U.S. Attorney Scott W. Brady heralds Mike Warfield as one of the most outstanding drug prosecutors that Pennsylvania has ever seen.
Warfield as a former Lawrence County narcotics detective has had a strong role in the arrest of multiple drug dealers in a cocaine operation that spanned from California to Florida, with most of the activity originating in New Castle.
After a 11/2-year stint with the Lawrence County District Attorney’s office, the 50-year-old officer has moved onto to higher ground, taking on the position of law enforcement coordinator in the U.S. Attorney’s Office of the Western District of Pennsylvania where he is continuing the region’s war on drugs and serious crime.
Brady personally chose him for the job.
“Mike was a natural choice for me and for the office. We’re absolutely thrilled that he is a part of it,” Brady said in a phone interview last week. “Mike clearly was head and shoulders above the other candidates who applied.”
Warfield, a retired state trooper and more recently a detective with the special investigative unit under District Attorney Joshua Lamancusa, was appointed to the federal post in December.
One of his pivotal roles in Lawrence County was to aid in the investigation of a sizable cocaine ring spanning California to Ohio to Florida. The investigation was under way when he started working in Lamancusa’s office and involved accused drug dealers in Lawrence, Beaver and Allegheny counties.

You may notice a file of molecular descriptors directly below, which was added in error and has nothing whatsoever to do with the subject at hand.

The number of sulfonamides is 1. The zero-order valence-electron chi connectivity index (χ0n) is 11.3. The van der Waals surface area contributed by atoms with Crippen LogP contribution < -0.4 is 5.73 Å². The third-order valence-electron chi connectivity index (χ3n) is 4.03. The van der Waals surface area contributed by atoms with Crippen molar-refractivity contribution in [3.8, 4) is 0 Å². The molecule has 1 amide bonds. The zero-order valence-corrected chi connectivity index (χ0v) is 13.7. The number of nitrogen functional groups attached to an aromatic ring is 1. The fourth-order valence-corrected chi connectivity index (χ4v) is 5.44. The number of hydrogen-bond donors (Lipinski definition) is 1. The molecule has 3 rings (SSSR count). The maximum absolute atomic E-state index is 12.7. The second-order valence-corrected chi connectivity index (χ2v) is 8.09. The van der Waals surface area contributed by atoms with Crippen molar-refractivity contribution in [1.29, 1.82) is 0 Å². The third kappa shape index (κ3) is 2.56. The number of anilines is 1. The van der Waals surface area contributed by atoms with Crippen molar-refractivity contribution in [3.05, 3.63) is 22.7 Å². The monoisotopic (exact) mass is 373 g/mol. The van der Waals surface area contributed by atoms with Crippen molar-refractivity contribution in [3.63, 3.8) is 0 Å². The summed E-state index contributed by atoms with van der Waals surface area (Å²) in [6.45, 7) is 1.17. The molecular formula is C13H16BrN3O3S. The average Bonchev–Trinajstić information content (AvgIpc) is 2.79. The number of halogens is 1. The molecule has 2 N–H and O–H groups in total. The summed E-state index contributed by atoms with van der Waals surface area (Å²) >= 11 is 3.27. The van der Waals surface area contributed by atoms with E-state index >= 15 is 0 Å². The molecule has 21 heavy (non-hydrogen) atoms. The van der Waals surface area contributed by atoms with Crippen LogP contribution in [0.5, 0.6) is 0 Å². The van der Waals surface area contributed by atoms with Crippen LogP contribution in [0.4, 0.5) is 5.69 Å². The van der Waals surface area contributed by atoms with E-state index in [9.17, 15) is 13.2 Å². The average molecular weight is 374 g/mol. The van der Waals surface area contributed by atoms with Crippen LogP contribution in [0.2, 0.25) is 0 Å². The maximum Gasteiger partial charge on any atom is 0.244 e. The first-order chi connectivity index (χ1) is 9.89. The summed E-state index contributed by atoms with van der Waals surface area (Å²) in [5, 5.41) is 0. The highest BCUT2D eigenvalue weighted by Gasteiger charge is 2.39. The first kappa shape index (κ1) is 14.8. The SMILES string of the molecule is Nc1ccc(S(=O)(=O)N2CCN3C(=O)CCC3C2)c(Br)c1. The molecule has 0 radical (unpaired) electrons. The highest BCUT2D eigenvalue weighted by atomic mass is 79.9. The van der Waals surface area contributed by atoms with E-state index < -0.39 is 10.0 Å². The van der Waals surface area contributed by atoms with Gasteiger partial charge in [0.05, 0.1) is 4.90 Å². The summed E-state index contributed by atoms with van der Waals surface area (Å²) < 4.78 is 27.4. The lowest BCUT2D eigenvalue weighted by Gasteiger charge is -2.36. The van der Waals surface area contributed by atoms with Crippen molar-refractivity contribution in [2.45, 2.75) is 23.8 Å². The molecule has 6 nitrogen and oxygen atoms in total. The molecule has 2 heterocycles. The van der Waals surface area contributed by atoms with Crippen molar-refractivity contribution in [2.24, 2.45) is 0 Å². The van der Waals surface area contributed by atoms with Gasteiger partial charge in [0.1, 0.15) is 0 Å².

“It was a multi-kilo investigation that was operating out of New Castle,” he said, “All of the members of that group went to the federal penitentiary.”
A grand jury in Pittsburgh in May indicted 17 people in four states — California, Ohio, Pennsylvania and Florida — on charges of violating federal narcotics, money laundering and postal laws. Three separate but related indictments were returned on May 8 and unsealed.
Brady at the time called it one of the largest cocaine distribution rings in western Pennsylvania.
Warfield became a state trooper in 1993 and graduated from the state police academy in 1994. He worked on turnpike patrol until 1999, when he entered the state police Bureau of Drug Law Enforcement in Belle Vernon. His work covered five counties in southwestern Pennsylvania investigating drug trafficking gangs who were involved in narcotics and were engaged in violence.
“I always wanted to get into drug law enforcement and do something proactive,” he said. His sergeant at the time was promoted, “and he pulled me in.”